Error
  • JUser::_load: Unable to load user with id: 67

Featured Articles

Snapdragon 400 is Qualcomm’s SoC for watches, wearables

Snapdragon 400 is Qualcomm’s SoC for watches, wearables

We wanted to learn a bit more about Qualcomm's plans for wearables and it turns out that the company believes its…

More...
Qualcomm sampling 20nm Snapdragon 810

Qualcomm sampling 20nm Snapdragon 810

We had a chance to talk to Michelle Leyden-Li, Senior Director of Marketing, QCT at Qualcomm and get an update on…

More...
EVGA GTX 970 SC ACX 2.0 reviewed

EVGA GTX 970 SC ACX 2.0 reviewed

Nvidia has released two new graphics cards based on its latest Maxwell GPU architecture. The Geforce GTX 970 and Geforce GTX…

More...
Nvidia GTX 980 reviewed

Nvidia GTX 980 reviewed

Nvidia has released two new graphics cards based on its latest Maxwell GPU architecture. The Geforce GTX 970 and Geforce GTX…

More...
PowerColor TurboDuo R9 285 reviewed

PowerColor TurboDuo R9 285 reviewed

Today we will take a look at the PowerColor TurboDuo Radeon R9 285. The card is based on AMD’s new…

More...
Frontpage Slideshow | Copyright © 2006-2010 orks, a business unit of Nuevvo Webware Ltd.
Tuesday, 20 December 2011 12:07

Google Nexus tablet touted as game changer

Written by



Provided it succeeds where all others have failed


Over the weekend Google chairman Eric Schmidt told an Italian newspaper that the company could launch its own tablet “of the highest quality” within six months.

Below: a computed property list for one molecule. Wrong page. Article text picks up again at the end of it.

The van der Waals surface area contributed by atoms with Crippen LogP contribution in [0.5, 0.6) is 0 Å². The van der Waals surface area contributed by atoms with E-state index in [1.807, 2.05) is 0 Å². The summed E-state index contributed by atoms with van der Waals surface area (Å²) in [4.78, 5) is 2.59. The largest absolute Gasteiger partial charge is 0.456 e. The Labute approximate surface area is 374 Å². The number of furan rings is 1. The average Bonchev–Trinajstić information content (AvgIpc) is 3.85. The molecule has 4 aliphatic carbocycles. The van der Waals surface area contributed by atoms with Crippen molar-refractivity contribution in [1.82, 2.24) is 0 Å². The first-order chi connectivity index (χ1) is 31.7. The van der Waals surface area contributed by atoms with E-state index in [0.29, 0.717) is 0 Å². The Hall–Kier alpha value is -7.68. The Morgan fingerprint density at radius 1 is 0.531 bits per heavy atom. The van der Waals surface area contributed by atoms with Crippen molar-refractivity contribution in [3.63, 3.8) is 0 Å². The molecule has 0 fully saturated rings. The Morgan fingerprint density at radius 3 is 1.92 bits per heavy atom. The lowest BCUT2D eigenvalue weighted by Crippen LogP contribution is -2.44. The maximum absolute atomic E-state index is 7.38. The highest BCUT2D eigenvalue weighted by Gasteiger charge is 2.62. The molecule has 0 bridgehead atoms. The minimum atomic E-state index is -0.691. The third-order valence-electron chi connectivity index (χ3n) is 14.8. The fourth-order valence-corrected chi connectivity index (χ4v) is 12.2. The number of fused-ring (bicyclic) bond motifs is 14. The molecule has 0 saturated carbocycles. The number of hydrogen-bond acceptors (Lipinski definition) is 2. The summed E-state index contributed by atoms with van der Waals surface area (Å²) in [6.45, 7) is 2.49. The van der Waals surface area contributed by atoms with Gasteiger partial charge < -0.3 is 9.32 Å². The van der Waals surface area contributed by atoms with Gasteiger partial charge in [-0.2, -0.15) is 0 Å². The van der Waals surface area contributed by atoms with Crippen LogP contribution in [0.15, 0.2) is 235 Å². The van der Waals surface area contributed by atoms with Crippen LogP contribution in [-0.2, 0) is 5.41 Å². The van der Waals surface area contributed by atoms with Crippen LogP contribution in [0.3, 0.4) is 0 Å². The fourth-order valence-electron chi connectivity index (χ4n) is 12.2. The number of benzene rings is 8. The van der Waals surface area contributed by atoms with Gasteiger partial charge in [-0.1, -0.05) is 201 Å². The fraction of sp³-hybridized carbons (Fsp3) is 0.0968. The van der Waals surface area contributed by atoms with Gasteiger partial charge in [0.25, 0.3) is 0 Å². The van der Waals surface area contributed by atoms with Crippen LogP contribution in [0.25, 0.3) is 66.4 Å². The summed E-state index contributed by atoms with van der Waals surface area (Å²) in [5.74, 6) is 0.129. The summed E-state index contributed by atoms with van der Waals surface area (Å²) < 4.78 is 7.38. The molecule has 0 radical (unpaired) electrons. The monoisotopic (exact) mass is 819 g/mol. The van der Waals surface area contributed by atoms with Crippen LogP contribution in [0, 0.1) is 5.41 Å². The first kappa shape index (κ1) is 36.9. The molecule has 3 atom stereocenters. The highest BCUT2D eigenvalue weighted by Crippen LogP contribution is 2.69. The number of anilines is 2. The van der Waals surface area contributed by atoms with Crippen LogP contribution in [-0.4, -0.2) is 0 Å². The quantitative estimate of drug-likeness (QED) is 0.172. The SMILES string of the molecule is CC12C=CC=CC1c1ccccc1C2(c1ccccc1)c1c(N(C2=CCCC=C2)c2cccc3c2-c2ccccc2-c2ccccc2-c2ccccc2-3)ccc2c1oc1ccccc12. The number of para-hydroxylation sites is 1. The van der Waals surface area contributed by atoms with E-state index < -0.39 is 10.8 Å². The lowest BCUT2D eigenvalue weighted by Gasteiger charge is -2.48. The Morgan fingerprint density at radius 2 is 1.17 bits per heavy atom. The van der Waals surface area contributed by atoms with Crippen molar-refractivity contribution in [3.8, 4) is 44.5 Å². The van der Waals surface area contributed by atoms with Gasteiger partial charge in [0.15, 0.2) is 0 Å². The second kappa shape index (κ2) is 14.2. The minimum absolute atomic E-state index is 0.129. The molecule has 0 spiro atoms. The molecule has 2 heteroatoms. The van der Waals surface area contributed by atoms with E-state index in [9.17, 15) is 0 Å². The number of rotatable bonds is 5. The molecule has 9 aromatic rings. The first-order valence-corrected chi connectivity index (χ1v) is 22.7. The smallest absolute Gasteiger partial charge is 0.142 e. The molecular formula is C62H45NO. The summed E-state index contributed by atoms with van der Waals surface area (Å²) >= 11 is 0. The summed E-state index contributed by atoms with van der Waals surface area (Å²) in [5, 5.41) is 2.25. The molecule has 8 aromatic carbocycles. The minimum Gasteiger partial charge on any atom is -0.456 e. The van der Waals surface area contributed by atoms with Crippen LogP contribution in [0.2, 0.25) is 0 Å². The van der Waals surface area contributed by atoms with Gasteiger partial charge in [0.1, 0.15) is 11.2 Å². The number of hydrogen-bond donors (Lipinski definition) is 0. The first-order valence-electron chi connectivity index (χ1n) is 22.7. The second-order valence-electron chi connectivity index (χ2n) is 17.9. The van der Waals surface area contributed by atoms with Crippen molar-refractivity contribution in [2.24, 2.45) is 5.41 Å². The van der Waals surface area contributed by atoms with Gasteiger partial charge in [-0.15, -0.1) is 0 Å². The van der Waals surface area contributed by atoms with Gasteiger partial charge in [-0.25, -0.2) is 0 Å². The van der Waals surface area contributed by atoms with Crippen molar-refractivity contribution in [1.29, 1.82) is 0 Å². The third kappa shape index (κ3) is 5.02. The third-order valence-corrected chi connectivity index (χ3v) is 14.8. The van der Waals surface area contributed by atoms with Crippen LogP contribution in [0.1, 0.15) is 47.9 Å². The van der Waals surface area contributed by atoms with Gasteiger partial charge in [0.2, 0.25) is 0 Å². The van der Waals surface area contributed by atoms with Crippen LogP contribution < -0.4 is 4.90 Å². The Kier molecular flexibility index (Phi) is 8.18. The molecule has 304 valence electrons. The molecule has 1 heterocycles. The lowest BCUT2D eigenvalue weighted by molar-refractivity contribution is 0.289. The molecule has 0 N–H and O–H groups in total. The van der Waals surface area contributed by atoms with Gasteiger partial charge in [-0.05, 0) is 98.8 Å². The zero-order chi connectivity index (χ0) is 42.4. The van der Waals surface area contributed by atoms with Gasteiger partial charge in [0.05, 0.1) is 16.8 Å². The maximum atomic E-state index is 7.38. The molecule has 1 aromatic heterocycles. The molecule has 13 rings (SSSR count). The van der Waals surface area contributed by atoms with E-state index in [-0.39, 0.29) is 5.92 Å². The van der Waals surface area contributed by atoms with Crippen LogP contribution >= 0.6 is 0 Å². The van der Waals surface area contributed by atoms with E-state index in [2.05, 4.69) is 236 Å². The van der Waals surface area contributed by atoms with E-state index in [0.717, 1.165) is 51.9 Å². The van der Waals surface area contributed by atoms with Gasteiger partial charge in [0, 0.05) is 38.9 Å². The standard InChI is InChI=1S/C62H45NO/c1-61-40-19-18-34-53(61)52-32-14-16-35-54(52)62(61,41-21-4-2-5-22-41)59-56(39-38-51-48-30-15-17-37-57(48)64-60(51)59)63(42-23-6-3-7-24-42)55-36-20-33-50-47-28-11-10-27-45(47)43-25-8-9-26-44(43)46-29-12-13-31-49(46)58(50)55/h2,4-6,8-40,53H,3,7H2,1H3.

Of course, Schmidt did not go into detail, leaving quite a bit of room for speculation and punters were more than willing to oblige. So far Google had a somewhat mixed track record with its Nexus phones, but over at Fudzilla we tend to like them. We are into the whole vanilla Android idea.

However, we find the whole report a bit odd to say the least. Google used its Nexus phones to promote the latest Android iteration and their launch always coincided with the release of major Android versions, e.g. Gingerbread or Ice Cream Sandwich for the Nexus S and Galaxy Nexus respectively. Meanwhile it didn’t bother with tablets when it launched Honeycomb, or ICS for that matter, so we find it somewhat hard to believe that it will launch a tablet months after ICS hits the market.

If Google really does decide to go ahead with its own tablet design, it would probably have to do a lot to differentiate it from the rest of the Android tablet crowd. However, this won’t be easy, at least not in the six-month timeframe. Next generation 28nm quad-core chips suitable for the tablet won’t be around, and Google is unlikely to turn to Nvidia’s Tegra 3. High resolution tablet screens might be available in six months, but we wouldn’t bet on it, either. Finally, Google won’t have a new major Android upgrade in the next few months, as ICS is just rolling out.

So, although the prospect of a high-end Nexus tablet sounds tempting, a grain of salt is advised to say the least.

More here.




blog comments powered by Disqus

 

Facebook activity

Latest Commented Articles

Recent Comments